My group during the photo scavenger hunt: “Take a photo with your whole group in an elevator”

Ramazan on General Assembly

Ramazan on General Assembly

Selma on ECOSOC

Selma on ECOSOC

General Assembly

General Assembly

Security Council

Security Council

ECOSOC

ECOSOC

Before the opening ceremony

Before the opening ceremony

Before the Opening Ceremony at Albanian Parliament

Inside Albanian Parliament

The opening ceremony at Albanian parliament

The opening ceremony at Albanian parliament

Some of the other Peace Corps AMUN group facilitators

Some of the other Peace Corps AMUN group facilitators

Can you spot my students?

Can you spot my students?

The entire AMUN group

The entire AMUN group

Raise your placards

Raise your placards

Unmoderated caucus

Unmoderated caucus

Irida giving a speech in Security Council debates

Irida giving a speech in Security Council debates

Formal debate time

Formal debate time

Muhamed giving his opening statement in General Assembly

Muhamed giving his opening statement in General Assembly

So lucky to work with such an amazing group of girls

So lucky to work with such an amazing group of girls

Everyones first time bowling

Their first time bowling

Hanging out in Tirana at the movies to celebrate the end of AMUN and Ambra's birthday!

Hanging out in Tirana at the movies to celebrate the end of AMUN and Ambra’s birthday!

Now I Am Stronger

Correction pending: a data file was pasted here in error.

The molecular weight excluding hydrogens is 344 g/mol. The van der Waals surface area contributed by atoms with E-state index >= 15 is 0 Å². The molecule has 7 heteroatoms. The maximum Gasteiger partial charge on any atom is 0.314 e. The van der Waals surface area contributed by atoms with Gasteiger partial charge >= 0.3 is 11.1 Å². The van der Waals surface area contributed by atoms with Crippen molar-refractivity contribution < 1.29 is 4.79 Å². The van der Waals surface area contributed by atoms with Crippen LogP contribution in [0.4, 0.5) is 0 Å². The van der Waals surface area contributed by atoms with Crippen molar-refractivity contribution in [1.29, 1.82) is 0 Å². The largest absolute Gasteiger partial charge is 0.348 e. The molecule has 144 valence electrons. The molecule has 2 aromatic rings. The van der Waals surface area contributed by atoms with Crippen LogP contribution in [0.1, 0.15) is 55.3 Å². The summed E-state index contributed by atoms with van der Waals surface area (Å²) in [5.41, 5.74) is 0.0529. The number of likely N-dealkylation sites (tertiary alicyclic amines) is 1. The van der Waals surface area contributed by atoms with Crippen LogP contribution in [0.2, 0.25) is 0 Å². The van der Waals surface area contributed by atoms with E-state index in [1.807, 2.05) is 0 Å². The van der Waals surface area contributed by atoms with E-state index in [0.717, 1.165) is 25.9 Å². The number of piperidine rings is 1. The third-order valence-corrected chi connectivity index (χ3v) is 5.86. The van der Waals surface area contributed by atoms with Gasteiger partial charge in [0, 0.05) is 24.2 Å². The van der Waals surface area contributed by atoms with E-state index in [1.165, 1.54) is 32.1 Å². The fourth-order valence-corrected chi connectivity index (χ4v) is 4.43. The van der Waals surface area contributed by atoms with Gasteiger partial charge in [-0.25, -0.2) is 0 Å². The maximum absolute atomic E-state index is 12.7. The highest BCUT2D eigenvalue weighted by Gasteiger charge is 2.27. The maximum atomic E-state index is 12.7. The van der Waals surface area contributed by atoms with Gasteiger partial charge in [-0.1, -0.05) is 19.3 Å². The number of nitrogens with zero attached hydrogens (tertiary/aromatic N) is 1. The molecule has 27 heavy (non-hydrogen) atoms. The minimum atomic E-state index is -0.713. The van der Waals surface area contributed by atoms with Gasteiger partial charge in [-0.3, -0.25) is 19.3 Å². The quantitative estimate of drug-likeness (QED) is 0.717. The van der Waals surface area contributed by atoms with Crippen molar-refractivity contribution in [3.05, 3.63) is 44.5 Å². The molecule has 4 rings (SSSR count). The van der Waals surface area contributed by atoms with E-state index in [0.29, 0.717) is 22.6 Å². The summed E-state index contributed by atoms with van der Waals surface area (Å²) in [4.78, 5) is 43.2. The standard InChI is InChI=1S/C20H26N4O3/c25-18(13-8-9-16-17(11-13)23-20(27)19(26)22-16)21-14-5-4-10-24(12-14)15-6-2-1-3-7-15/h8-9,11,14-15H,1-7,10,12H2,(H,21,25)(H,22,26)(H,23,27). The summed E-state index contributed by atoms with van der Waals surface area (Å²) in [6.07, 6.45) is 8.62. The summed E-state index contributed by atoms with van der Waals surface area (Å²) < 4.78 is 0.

Let me preface this blog with the fact that I love Peace Corps and I love Albania. That being said, I need to share something about my service that many people, outside of my close friends and family, don’t really know. I am harassed on the street almost every single day. I wrote a blog about street harassment in the past, but I am not sure if people really understand the struggle. Granted, no one will ever understand my struggle because no one can live in my shoes. Maybe it is because I am obviously foreign; maybe it is because I have blonde hair; maybe it was because I was too free with who I allowed to be friends with me on my old Facebook account. As I write these words, I realize what I am saying. I am blaming myself for someone else making the choice to harass me. I am blaming myself for someone else’s actions. If I heard a friend telling me this, I would console her and comfort her, assure her that this is not her fault and that is the fault of whatever jerk decided to mess with her. This is all true. So why do I continually blame myself for these kind of animalistic acts? These acts that dehumanize me and turn me into some object of desire… something less than human? This idea of shaming women for the behavior of men is common and so deeply engrained in our society that even that strongest feminists, such as myself, sometimes have a hard time reconciling these acts towards them.